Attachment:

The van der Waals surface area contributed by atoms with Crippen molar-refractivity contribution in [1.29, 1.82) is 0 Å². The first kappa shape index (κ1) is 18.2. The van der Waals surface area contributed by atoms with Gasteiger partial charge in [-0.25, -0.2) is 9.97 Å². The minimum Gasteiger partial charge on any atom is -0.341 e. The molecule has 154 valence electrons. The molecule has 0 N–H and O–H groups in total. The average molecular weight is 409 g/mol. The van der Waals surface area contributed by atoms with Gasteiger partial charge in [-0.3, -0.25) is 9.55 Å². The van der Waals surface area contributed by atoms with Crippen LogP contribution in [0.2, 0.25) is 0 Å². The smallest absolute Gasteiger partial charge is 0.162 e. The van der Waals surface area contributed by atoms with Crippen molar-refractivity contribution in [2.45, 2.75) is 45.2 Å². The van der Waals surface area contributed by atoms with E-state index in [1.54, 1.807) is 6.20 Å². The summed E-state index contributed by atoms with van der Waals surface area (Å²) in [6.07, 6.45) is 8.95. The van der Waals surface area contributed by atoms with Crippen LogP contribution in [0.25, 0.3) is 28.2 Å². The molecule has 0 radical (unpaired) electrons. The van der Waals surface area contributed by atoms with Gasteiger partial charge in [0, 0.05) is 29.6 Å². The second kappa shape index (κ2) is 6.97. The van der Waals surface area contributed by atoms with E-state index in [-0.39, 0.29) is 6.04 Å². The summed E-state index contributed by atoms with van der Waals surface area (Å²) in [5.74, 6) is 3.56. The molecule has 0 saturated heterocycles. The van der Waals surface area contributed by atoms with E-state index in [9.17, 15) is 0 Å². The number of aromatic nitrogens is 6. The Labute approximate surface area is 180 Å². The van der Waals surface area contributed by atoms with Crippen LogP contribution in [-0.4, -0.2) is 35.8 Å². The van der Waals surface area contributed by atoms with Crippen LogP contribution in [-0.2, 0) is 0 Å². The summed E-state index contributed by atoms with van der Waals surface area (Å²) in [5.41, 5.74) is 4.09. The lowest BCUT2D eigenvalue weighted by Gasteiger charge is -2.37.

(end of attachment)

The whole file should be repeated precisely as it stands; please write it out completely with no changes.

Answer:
The van der Waals surface area contributed by atoms with Crippen molar-refractivity contribution in [1.29, 1.82) is 0 Å². The first kappa shape index (κ1) is 18.2. The van der Waals surface area contributed by atoms with Gasteiger partial charge in [-0.25, -0.2) is 9.97 Å². The minimum Gasteiger partial charge on any atom is -0.341 e. The molecule has 154 valence electrons. The molecule has 0 N–H and O–H groups in total. The average molecular weight is 409 g/mol. The van der Waals surface area contributed by atoms with Gasteiger partial charge in [-0.3, -0.25) is 9.55 Å². The van der Waals surface area contributed by atoms with Crippen LogP contribution in [0.2, 0.25) is 0 Å². The smallest absolute Gasteiger partial charge is 0.162 e. The van der Waals surface area contributed by atoms with Crippen molar-refractivity contribution in [2.45, 2.75) is 45.2 Å². The van der Waals surface area contributed by atoms with E-state index in [1.54, 1.807) is 6.20 Å². The summed E-state index contributed by atoms with van der Waals surface area (Å²) in [6.07, 6.45) is 8.95. The van der Waals surface area contributed by atoms with Crippen LogP contribution in [0.25, 0.3) is 28.2 Å². The molecule has 0 radical (unpaired) electrons. The van der Waals surface area contributed by atoms with Gasteiger partial charge in [0, 0.05) is 29.6 Å². The second kappa shape index (κ2) is 6.97. The van der Waals surface area contributed by atoms with E-state index in [-0.39, 0.29) is 6.04 Å². The summed E-state index contributed by atoms with van der Waals surface area (Å²) in [5.74, 6) is 3.56. The molecule has 0 saturated heterocycles. The van der Waals surface area contributed by atoms with E-state index in [9.17, 15) is 0 Å². The number of aromatic nitrogens is 6. The Labute approximate surface area is 180 Å². The van der Waals surface area contributed by atoms with Crippen LogP contribution in [-0.4, -0.2) is 35.8 Å². The van der Waals surface area contributed by atoms with Crippen LogP contribution in [-0.2, 0) is 0 Å². The summed E-state index contributed by atoms with van der Waals surface area (Å²) in [5.41, 5.74) is 4.09. The lowest BCUT2D eigenvalue weighted by Gasteiger charge is -2.37.